Global Green Climate Fund helps Vietnamese coastal communities improve climate resilience
More than 500,000 people living in coastal zones in Viet Nam are annually affected by typhoons. Many of them are very poor and live in unsafe houses. Families like that of 77-year-old Mr. Pham Van Ton in Hai Loc commune of Thanh Hoa Province live in small unsafe houses they cannot afford to repair. Mr Pham’s wife is disabled, and he fears if he and his family take a loan they will be unable to repay it.
“Whenever a big storm comes, we are very worried that our house will collapse. We are so poor that we cannot have it repaired,” said Mr Pham.
According to the Long-term Climate Risk Index, Viet Nam is among the 10 most affected countries by natural disasters and national climate change projections suggest that extreme climate events are becoming more frequent and intense. Poor people in in coastal communities are especially at risk and lag behind in resilience. Each year, nearly 60,000 houses are destroyed or damaged by floods and storms, and this make it more difficult for the vulnerable families to escape the poverty cycle.
In recent years, due to population growth and the expansion of poorly planned shrimp aquaculture, the coverage and health of mangrove forests, which traditionally have provided a vital buffer against typhoons, has reduced significantly.
To help families like Mr Pham’s, the UN Development Programme (UNDP) and the Government of Viet Nam have recently announced a $29.5 million project named “Improving the resilience of vulnerable coastal communities to cimate change related impacts in Viet Nam.” As Viet Nam’s first approved project supported by the global Green Climate Fund (GCF), the project has been developed as a partnership between the UNDP, the Ministry of Agriculture and Rural Development, the Ministry of Construction, seven coastal provinces together with the Ministry of Planning and Investment as the Nationally Designated Authority.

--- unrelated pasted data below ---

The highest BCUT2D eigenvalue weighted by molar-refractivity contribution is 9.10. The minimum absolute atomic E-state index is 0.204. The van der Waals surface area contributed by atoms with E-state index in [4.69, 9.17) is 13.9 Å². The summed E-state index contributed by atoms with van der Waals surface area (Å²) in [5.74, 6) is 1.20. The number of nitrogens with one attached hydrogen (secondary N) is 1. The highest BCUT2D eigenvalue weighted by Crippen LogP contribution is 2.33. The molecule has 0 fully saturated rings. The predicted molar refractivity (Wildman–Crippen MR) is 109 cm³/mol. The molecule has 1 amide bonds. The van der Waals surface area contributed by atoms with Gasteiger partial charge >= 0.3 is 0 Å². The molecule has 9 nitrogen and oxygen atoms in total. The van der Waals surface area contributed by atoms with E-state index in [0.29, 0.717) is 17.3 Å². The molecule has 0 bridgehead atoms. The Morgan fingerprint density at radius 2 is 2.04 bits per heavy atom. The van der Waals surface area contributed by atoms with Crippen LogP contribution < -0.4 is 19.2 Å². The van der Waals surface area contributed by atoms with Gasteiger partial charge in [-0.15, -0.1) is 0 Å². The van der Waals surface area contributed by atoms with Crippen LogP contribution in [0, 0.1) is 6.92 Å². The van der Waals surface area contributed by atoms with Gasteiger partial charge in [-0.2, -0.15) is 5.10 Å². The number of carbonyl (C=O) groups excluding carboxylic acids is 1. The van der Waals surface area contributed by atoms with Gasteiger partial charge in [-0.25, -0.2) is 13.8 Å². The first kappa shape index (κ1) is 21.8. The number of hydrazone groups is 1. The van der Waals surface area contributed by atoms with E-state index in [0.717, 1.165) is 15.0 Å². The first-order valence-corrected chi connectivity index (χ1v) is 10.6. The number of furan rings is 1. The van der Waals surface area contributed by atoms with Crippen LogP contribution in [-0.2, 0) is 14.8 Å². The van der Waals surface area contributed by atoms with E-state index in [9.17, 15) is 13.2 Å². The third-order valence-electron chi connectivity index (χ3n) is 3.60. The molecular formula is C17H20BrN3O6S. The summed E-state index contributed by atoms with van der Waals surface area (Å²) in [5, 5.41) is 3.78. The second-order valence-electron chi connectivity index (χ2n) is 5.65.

The project will help vulnerable coastal communities protect themselves from the front-line climate change impacts through safe housing with resilient design features. It will also help increase mangrove coverage to create a natural buffer between coastal communities and the sea as well as enhance climate risk information to guide climate resilient and risk-informed planning.
“This is a really exciting project with benefits to communities, benefits to the country, and benefits globally,” said H.E Howard Bamsey, GCF Executive Director, who joined leaders of MPI and UNDP to announce the project during his first visit to Viet Nam, 26-27 June 2017. “It’s truly transformational, which is important to us at the GCF, because coastal communities develop much stronger resilience in the face of climate change impacts by using available national climate dataeffectively. Good practice in the use of climate data and strengthening livelihoods of coastal communities by restoring mangroves that have been lost in recent years can be applicable elsewhere in Viet Nam , in Southeast Asia and around the world.”
“UNDP has been working closely with the Government and communities to ensure that we have strong pipeline of quality projects that can make a measurable and meaningful contribution to meeting the Paris Agreement targets,” said Mr. Kamal Malhotra, UN Resident Coordinator and UNDP Resident Representative in Viet Nam. He underscored UNDP’s full commitment to ensure the effective implementation of this project, aimed at “improving the resilience of vulnerable coastal communities to climate change related impacts in Viet Nam”.
The project has also been welcomed by people like Mr Pham, who look forward to safer, more sustainable future: “I wish that my family can live in a safer house and we have good health. It would be great to have such project in our community”.
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